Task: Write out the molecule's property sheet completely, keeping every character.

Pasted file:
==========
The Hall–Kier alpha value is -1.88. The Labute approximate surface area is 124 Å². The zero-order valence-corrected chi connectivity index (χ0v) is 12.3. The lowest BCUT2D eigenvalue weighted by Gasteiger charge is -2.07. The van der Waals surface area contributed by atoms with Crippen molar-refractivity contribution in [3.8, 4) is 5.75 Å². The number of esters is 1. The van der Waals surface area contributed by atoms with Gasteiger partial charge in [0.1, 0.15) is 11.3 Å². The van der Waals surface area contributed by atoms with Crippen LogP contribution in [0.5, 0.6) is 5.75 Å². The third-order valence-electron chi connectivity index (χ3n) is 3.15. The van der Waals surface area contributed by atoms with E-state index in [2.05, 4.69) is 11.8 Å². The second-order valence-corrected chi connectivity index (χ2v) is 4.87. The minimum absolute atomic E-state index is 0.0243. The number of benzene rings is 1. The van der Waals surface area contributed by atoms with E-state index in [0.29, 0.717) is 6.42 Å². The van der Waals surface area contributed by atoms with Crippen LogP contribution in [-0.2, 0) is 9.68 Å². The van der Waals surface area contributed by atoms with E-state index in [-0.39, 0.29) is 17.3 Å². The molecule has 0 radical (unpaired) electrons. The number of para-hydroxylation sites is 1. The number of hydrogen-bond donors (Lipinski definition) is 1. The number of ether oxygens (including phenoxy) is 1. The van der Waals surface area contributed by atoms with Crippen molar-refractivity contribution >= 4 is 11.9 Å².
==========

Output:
The Hall–Kier alpha value is -1.88. The Labute approximate surface area is 124 Å². The zero-order valence-corrected chi connectivity index (χ0v) is 12.3. The lowest BCUT2D eigenvalue weighted by Gasteiger charge is -2.07. The van der Waals surface area contributed by atoms with Crippen molar-refractivity contribution in [3.8, 4) is 5.75 Å². The number of esters is 1. The van der Waals surface area contributed by atoms with Gasteiger partial charge in [0.1, 0.15) is 11.3 Å². The van der Waals surface area contributed by atoms with Crippen LogP contribution in [0.5, 0.6) is 5.75 Å². The third-order valence-electron chi connectivity index (χ3n) is 3.15. The van der Waals surface area contributed by atoms with E-state index in [2.05, 4.69) is 11.8 Å². The second-order valence-corrected chi connectivity index (χ2v) is 4.87. The minimum absolute atomic E-state index is 0.0243. The number of benzene rings is 1. The van der Waals surface area contributed by atoms with E-state index in [0.29, 0.717) is 6.42 Å². The van der Waals surface area contributed by atoms with Crippen LogP contribution in [-0.2, 0) is 9.68 Å². The van der Waals surface area contributed by atoms with E-state index in [-0.39, 0.29) is 17.3 Å². The molecule has 0 radical (unpaired) electrons. The number of para-hydroxylation sites is 1. The number of hydrogen-bond donors (Lipinski definition) is 1. The number of ether oxygens (including phenoxy) is 1. The van der Waals surface area contributed by atoms with Crippen molar-refractivity contribution >= 4 is 11.9 Å².